For years now social media has lagged far behind email and organic search as a driver of revenue for e-commerce sites. Social media has been great at creating a brand presence, driving traffic, and connecting with consumers. But where is the disconnect with purchasing? If users love your brand on social, why have we continued to see low conversion rates when it comes to making a sale?
The general consensus is that people don’t go to social media to buy things. But over the past three years that paradigm has shifted. Seeing advertisements on Facebook is no longer an affront, though still most don’t visit social with the intent to purchase. This shift towards accepting and embracing Facebook as a place for branded content is the first step towards solidifying social as the beginning of the purchase journey.
Attribution Tells a Story
While Facebook, Pinterest, and Instagram have shown low numbers when it comes to driving direct sales, we can’t discount their existing role in the purchase journey. What about users who visit your site from a Facebook ad, but then purchase after receiving an emailed coupon code? Or those who find your product on Pinterest, but then buy it in the store?
According to a study by the Harvard Business Review, 21 percent of the Pinterest users surveyed said that they bought an item in-store after pinning, repinning, or ‘liking’ it, and 36 percent of users under 35 said they had done so.
Tracking and assigning appropriate credit to those sales isn’t always a simple task, but it’s important to have an attribution model in place that accounts for this. In this way, social is already driving more sales than it’s getting credit for.
Targeted Audiences Hit the Mark
In the last quarter of 2013, Facebook released their custom audiences feature. These targeted audiences are created based on any number of variables. You can create a lookalike audience based on other users with similar profiles to those who already like your page. You can create an audience of users who have already visited your site or watched a product video. We recently covered in detail how you can utilize Facebook marketing to increase conversions. In just over two years, we’ve already begun to see the impact these tools are having. Brands are spending less to see more conversions across the board. As businesses continue to refine these audiences over time, social ROIs will continue to increase.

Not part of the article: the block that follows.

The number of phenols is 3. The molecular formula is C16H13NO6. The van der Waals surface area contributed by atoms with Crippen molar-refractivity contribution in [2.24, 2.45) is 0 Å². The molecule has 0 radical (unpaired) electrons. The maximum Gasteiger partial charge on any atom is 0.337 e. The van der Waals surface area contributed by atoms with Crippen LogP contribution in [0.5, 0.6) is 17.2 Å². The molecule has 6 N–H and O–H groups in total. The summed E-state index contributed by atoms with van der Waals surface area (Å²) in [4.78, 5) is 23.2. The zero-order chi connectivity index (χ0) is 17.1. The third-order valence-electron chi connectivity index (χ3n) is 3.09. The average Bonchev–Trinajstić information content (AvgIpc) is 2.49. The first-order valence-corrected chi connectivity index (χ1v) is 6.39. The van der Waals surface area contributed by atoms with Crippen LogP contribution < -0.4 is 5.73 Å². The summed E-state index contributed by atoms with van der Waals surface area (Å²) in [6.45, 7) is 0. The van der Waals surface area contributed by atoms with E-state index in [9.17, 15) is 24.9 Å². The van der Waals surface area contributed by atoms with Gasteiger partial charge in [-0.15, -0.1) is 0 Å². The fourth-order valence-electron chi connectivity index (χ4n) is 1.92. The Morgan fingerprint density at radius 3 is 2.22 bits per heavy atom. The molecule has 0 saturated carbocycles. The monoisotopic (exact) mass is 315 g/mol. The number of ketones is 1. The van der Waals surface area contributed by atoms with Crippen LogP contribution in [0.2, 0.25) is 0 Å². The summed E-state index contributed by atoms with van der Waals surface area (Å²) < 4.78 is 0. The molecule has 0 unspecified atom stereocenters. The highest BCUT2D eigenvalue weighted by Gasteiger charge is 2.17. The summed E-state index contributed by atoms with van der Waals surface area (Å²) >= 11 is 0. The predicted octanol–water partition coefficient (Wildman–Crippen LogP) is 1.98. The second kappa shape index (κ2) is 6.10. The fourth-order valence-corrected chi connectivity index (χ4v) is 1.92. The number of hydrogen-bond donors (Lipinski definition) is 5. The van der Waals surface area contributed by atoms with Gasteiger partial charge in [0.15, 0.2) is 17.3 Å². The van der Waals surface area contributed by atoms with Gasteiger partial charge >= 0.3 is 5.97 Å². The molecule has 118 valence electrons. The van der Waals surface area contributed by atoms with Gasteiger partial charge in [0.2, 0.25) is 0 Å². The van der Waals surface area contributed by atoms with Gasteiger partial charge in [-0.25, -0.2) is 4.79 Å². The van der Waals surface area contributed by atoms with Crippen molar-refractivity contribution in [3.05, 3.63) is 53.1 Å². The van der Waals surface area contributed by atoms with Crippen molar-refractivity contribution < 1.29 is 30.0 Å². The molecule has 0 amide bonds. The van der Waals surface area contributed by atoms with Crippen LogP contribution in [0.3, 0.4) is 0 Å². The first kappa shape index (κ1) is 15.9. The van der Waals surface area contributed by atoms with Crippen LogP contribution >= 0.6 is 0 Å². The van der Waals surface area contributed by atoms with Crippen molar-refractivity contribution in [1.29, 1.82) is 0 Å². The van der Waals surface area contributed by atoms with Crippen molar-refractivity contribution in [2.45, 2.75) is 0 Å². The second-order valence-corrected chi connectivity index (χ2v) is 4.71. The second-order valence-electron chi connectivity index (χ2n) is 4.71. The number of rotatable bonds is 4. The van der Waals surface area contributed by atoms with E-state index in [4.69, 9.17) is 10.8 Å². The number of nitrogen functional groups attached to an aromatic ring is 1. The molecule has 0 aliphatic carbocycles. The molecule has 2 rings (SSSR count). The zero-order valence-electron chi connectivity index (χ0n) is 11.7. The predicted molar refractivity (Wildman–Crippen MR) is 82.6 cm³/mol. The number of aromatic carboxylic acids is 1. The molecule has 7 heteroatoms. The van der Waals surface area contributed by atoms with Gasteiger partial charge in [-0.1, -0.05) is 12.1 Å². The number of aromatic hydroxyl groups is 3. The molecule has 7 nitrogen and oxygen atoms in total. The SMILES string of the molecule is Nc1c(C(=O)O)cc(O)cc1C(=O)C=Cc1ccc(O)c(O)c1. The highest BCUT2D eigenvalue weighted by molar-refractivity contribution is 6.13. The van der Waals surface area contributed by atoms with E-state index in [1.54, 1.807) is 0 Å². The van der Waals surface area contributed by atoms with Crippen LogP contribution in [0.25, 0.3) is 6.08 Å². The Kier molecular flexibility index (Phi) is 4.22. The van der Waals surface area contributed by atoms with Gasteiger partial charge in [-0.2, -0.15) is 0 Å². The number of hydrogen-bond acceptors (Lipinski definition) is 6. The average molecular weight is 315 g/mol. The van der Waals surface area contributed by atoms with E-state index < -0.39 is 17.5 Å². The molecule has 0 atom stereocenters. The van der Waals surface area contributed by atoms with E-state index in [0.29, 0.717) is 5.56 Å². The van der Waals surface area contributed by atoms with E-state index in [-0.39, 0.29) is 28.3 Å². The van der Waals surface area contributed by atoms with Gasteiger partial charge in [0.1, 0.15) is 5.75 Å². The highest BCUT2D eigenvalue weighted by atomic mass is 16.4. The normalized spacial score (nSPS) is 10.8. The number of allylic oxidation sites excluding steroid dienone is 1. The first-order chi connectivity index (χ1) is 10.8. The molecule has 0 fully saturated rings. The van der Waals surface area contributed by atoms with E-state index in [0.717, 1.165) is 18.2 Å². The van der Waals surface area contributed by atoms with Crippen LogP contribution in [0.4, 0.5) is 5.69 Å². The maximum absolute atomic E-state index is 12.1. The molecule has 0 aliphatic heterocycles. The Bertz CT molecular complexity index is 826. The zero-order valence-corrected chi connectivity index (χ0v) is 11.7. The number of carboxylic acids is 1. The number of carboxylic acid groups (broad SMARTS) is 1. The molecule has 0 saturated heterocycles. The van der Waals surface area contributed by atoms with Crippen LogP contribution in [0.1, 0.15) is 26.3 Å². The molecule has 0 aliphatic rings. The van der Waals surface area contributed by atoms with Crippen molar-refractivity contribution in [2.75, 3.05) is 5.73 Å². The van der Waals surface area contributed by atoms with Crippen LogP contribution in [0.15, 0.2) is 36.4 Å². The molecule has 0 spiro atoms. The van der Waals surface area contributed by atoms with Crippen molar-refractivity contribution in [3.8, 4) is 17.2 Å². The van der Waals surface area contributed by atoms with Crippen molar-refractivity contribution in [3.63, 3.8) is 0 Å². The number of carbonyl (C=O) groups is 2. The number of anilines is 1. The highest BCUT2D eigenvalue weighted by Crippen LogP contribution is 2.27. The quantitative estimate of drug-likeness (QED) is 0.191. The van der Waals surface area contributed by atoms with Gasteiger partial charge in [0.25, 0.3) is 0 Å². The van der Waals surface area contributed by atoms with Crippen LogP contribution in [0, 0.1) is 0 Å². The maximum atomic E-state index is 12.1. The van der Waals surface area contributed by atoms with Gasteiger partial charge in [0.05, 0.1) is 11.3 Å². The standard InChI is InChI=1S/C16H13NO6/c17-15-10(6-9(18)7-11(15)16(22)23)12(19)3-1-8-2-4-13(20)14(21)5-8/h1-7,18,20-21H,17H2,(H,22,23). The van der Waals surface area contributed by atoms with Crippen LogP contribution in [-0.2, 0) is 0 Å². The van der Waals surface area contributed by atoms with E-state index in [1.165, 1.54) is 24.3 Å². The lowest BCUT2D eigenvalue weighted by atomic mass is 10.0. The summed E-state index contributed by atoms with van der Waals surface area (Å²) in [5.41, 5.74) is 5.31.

Remarketing Made Smarter
One of the most effective tools made possible with targeted audiences is remarketing. When a user views a product or abandons it in their cart, they see that same product the next time they visit Facebook or Instagram. Remarketing can boost your ad response by up to 400% and users who are retargeted are 70% more likely to convert on your website. Remarketing isn’t a new concept, but its implications for social media are enormous.
The Future of Integrated Purchasing
The advent of integrated mobile social purchasing is easily the biggest change in the path from social to purchase. Utilizing visually enticing images with a “Buy Now” button, and the power of Google Wallet and Apple Pay, users can instantly purchase a sweater that pops up in their Instagram or Pinterest feed without the hassle of filling out form fields on a mobile screen.
Though Twitter recently dropped its development of a “Buy” button, Facebook and Pinterest have continued to test the waters of integration. Facebook rolled out in-site shops that let consumers purchase directly through a store’s Facebook page. Pinterest as well released “Buyable Pins” to allow users to instantly purchase specific items utilizing Apple Pay or a credit card. LiketoKnow.it is another integration where liking an Instagram photo sends an email with ready-to-shop links, as well as “Shop Now” buttons on photos in your feed.
This ability to take advantage of impulse purchasing is unparalleled. Especially considering the value of highly visual networks like Pinterest and Instagram where users go specially to see things they desire. While “Buy Now” buttons haven’t yet shown the magnificent growth that was predicted at launch, it isn’t time to give up on the idea yet. Consumers require time to develop trust with new payment structures and to adjust their concept of where it’s safe to make purchases. It wasn’t long ago that the majority of consumers were too fearful to buy anything online, much less store credit card data across multiple platforms accessible with a single click.
While some naysayers are predicting the quick demise of purchasing through social, the more likely scenario is that we will see it develop and adapt with consumer demand. Facebook recently released chatbot capability through their messenger app, allowing users to look up flights or buy flowers for Mother’s Day by chatting with third-party bots. This sort of “necessity shopping” could foster even more impressive growth than impulse purchases as convenience for consumers dominates the industry.
With all of these developments, it’s easy to see the future of social and e-commerce. More important to note is that many of these changes are poised to benefit mobile. Though 50.3% of all e-commerce traffic is coming from mobile, the conversions have continued to lag. With better targeting, and increased ease of purchase and consumer trust, the 29% of mobile usage time that is spent on social media could very soon be a standard gateway to purchasing.
If you’re an e-commerce business and you’ve previously disregarded social as a wasteland for conversions, it’s time to rethink your strategy and embrace the long-awaited union of mobile, social, and e-commerce.